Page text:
Sunday, January 29, 2012

Zumba this morning. Now, zumba is a variable class. According to the official website:

"Zumba combines Latin and International music with a fun and effective workout system. With classes and instructors worldwide, anyone can Join the Party!"

Now the second line is the key to the thing. "With classes and instructors worldwide". Clearly whoever and wherever Mr And Mrs Zumba are, like most of these silly branded fitness classes, they give the thing some sort of official badge, fan the flames a little and then let it rampage around the place, picking up all sorts of bad habits along the way.

So in my short-lived relationship with zumba - a relationship born out of laziness, I might add, rather than desire. If someone stands in front of me and barks orders for an hour, I'm much more likely to stir my limbs into action - has seen my beloved Body Balance teacher put us through our paces in a clinical aerobic fashion, a Polish girl who taught zumba meets street dance (loved her), a wild whirling dervish of a girl who compounded the frenetic effect with the special zumba trousers adorned with all sorts of lashing tapes that whip and spin throughout the class for added theatre, an inoffensive nimble little girl who beamed throughout the classes and was possibly Spanish and my all-time favourite, the theatrical one, of whom I initially despaired but now secretly hanker for. Or at least, hanker for her Charlestons (so not zumba) and her hat collection.

I haven't been to a class of this kind for an age. I keep being away at weekends or at least, more gainfully occupied. And Christmas got in the way and so forth. So I trudged back today, excuse-less and heavy-hearted.

The inoffensive nimble girl rolled into the class approx 10 minutes late and spent another 5 footering around not really doing anything much before she finally began the capering and jumping. I capered and jumped with brooding resentment to her frantic tropical music, promising myself that I would not oh no I would not come back next week for this silly hybrid exercise.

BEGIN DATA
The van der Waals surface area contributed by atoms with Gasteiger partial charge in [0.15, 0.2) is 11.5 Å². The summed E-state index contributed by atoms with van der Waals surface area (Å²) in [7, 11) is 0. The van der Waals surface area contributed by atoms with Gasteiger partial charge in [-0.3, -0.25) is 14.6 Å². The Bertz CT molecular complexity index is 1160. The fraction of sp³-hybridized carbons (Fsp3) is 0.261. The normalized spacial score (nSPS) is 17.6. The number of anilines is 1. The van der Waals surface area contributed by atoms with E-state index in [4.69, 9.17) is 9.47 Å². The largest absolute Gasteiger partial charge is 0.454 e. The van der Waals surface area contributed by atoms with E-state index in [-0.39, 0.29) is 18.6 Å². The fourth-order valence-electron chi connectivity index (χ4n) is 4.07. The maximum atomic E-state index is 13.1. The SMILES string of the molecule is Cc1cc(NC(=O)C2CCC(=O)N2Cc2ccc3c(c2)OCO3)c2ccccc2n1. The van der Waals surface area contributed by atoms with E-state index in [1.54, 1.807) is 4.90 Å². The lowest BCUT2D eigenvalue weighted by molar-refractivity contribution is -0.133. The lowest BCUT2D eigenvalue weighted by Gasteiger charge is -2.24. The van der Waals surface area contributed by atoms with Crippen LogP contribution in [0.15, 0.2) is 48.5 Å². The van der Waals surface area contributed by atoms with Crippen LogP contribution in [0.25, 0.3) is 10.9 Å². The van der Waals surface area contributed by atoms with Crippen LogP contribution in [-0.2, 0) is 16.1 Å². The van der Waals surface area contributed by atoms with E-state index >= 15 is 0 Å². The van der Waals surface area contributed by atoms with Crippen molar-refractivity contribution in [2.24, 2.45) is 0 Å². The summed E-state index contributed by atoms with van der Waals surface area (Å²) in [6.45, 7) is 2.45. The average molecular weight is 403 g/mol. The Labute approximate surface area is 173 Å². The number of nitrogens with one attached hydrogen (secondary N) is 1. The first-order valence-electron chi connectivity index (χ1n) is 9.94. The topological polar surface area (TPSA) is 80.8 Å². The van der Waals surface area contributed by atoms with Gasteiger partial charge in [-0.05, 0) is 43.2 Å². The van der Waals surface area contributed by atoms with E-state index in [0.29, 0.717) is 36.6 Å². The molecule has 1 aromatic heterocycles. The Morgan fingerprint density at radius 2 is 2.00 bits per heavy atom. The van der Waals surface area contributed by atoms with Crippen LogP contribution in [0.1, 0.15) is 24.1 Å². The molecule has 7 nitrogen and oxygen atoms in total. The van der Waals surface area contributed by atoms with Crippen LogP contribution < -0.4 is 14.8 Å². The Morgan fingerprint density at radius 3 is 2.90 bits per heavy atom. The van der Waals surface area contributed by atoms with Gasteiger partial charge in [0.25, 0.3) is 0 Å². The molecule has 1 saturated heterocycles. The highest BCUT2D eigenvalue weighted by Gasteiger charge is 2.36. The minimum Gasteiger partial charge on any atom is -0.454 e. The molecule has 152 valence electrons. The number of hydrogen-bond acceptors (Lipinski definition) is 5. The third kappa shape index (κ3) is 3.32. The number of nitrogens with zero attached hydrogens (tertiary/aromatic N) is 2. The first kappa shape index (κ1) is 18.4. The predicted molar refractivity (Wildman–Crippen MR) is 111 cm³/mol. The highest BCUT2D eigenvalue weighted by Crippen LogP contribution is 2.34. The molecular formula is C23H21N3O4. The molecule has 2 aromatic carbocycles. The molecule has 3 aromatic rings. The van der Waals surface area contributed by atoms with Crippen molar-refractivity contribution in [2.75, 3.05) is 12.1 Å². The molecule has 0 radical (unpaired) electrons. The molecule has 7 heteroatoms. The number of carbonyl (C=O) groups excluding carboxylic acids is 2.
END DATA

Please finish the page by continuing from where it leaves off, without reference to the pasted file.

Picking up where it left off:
A few capering and jumping tracks in, the nimble girl looks at us (she's been zumba-ing until now with her back to us which they sometimes do. She didn't used to do this but that's ok. It means - perversely - I can try and match her feet more easily as they're pointing in the same direction as mine. And she says "you like my new music, yes?" We nod dutifully though I hadn't given it any thought beyond the brooding.

We caper and dance on.

Few more tracks and she says "I brought this back from Brazil." (It dawns on me that she's just back from a couple of months off. I think I remember her parting class. Suddenly - Latin American holiday plans afoot - I'm alert and interested.) "It's playing everywhere right now. 24/7. It's been translated into many different languages. Spanish. The English version is just out there, right now. But this is the Portuguese original."

And guess what, suddenly, I'm loving this music. Loving this dancing.
So superficial.

The nimble girl has spun round so she has her back to us again. She dances (she's very lithe, beautifully tanned, wearing a kind of lycra strippy top, a lot of skin exposed) and her torso ripples like velvet. Suddenly I'm thinking that I too could look like this (yes, I know) if I dance well and hard. I jump about with more vigour.

Now nimble girl has her eyes shut and sings along with fervent dedication to every one of the words of the (Brazilian) songs.

And I'm inventing a whole tragic romantic backstory for her. Lost love, family tragedy, ripping asunder, all sorts.